By the time Quarantine Hospital was established, treatments that were at least somewhat effective did exist, even if doctors’ understanding of why they worked was still forthcoming. Much of what the hospital was about was damage control: keeping the disease from spreading, curing who they could, and doing their best to make the remaining a little less uncomfortable.
The shift to tuberculosis
Once cholera, smallpox, and yellow fever were no longer raging out of control in the city, Koch Hospital saw a second career treating tuberculosis. Like the diseases it was founded to control, the prognosis for tuberculosis wasn’t good. The 18th century world feared tuberculosis much the same way we fear cancer today, if not more so. And without modern antibiotics, doctors didn’t have a lot of options. In the late 18th century, doctors noticed that patients in Colorado had a better prognosis than elsewhere in the country. High elevations and fresh air helped slow the bacteria from spreading person to person and progressing through infected lungs.
Koch Hospital, situated on a hill overlooking the Mississippi, wasn’t Colorado. But it was the closest St. Louis had. Those who didn’t have the means to go to Colorado for treatment went to Koch Hospital instead.
Robert Koch Hospital architecture
The buildings that made up Robert Koch Hospital in St. Louis were generally a combination of Italian Romanesque and Italian Renaissance. Hospital design in the early 20th century needed to provide an attractive and appealing facade and landscape to convey a sense of hope, while retaining flexibility due to rapidly changing medical practices.
In the first half of the 20th century, sometimes the best medical treatment we could provide was psychological. The architecture and the location overlooking the Mississippi River on grounds maintained like a nice park at least provided that.
The main administrative building was designed by the firm of Barnett, Haynes, and Barnett. George and Tom Barnett were the sons of George Barnett, the leading architect in St. Louis in the mid-19th century. City architects Edward Christopher, the designer of Union Market, and Albert A. Osborg, the designer of Soulard Market, designed the subsequent buildings.
Today, the traditional, old-fashioned architecture serves as a reminder that for at least parts of its history, medicine had few answers for the desperate people who came to the site.
Koch Tubercular Cemetery
In the application to put the site on the National Register of Historic Places, the City of St. Louis estimated 18,000 former patients lay in unmarked graves on the old site. Old bones from washed-out graves still surface from time to time. I have seen some claims, though unsubstantiated, that the number could be closer to 25,000.
In 2018, the St. Louis Public Library stated a fire destroyed some, but not all, of the old cemetery and hospital records in the 1880s. There are about 70 marked graves on the site, most dating from the 20th century. Many of the graves once had wooden markers, but weathering and theft destroyed them. But some graves never had markers. During epidemics, it wasn’t uncommon to use sinkholes on the property as mass graves for the deceased patients.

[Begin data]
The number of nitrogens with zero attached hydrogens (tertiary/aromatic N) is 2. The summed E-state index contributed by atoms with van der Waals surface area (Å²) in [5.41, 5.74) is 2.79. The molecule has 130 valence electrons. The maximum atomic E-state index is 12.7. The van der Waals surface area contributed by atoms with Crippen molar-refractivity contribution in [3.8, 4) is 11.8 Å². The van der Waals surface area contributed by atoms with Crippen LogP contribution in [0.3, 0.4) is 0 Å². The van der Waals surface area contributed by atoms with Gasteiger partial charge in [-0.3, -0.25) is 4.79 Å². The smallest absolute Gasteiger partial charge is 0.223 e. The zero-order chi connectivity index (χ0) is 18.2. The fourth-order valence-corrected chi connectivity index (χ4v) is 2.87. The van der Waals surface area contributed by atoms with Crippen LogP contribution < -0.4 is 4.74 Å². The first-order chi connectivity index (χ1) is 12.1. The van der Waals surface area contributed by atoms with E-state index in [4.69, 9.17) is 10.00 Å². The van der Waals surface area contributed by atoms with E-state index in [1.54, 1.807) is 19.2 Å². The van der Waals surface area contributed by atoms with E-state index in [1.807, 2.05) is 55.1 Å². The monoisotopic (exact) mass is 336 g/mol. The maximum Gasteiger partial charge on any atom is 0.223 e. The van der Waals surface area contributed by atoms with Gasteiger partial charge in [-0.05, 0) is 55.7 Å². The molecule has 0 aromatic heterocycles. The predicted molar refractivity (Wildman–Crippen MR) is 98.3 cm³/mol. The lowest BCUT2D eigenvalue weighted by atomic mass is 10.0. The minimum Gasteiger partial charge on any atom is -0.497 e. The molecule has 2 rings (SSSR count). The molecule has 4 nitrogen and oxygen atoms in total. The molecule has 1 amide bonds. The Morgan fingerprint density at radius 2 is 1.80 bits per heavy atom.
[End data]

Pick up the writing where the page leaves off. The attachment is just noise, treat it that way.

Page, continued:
The last burials in the cemetery took place sometime in the 1940s.
Are the grounds haunted?
When we understand this history, it’s clear to see why people believe the hospital and cemetery are haunted. It is a troubled place. People suffering from infectious diseases went there, isolated from their loved ones, to receive treatments that weren’t certain to work. At the worst of times, they died in numbers that overwhelmed the staff. Even in less bad times, it was the place poor people whose living conditions had made them sick went when they could afford no better treatment.
Koch Hospital was a free hospital, funded by the City of St. Louis and the State of Missouri. The crowded living conditions and poor sanitation in St. Louis’ poor neighborhoods created, or at least exacerbated the problem Koch Hospital existed to control. The roots of the St. Louis Delmar Divide run deep.
I’m not sure that I believe in ghosts, personally, but I do believe in consequences. Reading the obituaries of people who died of COVID-19 in 2020, it’s easy to find people who in death cursed the societal conditions that made them sick and caused them to die in agony, isolated from their loved ones. In an era when the telephone was the pinnacle of technology, the isolation must have been even more crushing.
The consequence of not providing better living conditions for poor people in St. Louis in the 19th century means a swath of approximately 500 acres along the Mississippi River in a now-wealthy suburb can’t be used for anything. Even those who don’t believe in ghosts and curses don’t want to live on top of old human remains.
Thrill seekers who visited the site over the years report feeling a sense of dread and strange presences on the grounds. The site can’t escape the idea of something being wrong. When I made trips to the Wal-Mart on Telegraph Road with friends growing up, someone always pointed across I-255 at the Koch site and said something about ghosts.
No one I knew well was familiar enough with Oakville to sneak into the site. But the adjacent subdivision dates to the late 1950s, which made the hospital less isolated than it had been in generations past. Anyone of Baby Boomer age or younger who grew up in Oakville probably knows someone who tried to sneak onto the grounds. But if you don’t live there, it’s risky.